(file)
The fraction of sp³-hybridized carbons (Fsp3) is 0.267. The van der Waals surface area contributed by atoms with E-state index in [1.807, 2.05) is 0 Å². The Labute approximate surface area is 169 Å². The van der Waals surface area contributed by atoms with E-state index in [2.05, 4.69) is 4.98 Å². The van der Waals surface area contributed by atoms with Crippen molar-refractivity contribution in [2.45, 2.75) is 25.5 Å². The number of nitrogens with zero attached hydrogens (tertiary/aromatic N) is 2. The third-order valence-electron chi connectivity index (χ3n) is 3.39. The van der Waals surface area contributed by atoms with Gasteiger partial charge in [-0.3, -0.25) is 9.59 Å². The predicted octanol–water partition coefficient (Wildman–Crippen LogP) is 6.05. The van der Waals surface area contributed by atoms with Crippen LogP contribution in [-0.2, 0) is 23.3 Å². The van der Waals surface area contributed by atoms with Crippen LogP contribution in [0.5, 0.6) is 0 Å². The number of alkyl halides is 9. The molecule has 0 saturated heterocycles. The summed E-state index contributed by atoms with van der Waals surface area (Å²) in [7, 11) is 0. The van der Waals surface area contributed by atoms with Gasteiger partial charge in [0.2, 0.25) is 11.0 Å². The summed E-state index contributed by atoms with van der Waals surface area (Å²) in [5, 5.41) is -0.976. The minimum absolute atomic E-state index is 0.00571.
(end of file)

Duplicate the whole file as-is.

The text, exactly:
The fraction of sp³-hybridized carbons (Fsp3) is 0.267. The van der Waals surface area contributed by atoms with E-state index in [1.807, 2.05) is 0 Å². The Labute approximate surface area is 169 Å². The van der Waals surface area contributed by atoms with E-state index in [2.05, 4.69) is 4.98 Å². The van der Waals surface area contributed by atoms with Crippen molar-refractivity contribution in [2.45, 2.75) is 25.5 Å². The number of nitrogens with zero attached hydrogens (tertiary/aromatic N) is 2. The third-order valence-electron chi connectivity index (χ3n) is 3.39. The van der Waals surface area contributed by atoms with Gasteiger partial charge in [-0.3, -0.25) is 9.59 Å². The predicted octanol–water partition coefficient (Wildman–Crippen LogP) is 6.05. The van der Waals surface area contributed by atoms with Crippen LogP contribution in [-0.2, 0) is 23.3 Å². The van der Waals surface area contributed by atoms with Crippen LogP contribution in [0.5, 0.6) is 0 Å². The number of alkyl halides is 9. The molecule has 0 saturated heterocycles. The summed E-state index contributed by atoms with van der Waals surface area (Å²) in [7, 11) is 0. The van der Waals surface area contributed by atoms with Gasteiger partial charge in [0.2, 0.25) is 11.0 Å². The summed E-state index contributed by atoms with van der Waals surface area (Å²) in [5, 5.41) is -0.976. The minimum absolute atomic E-state index is 0.00571.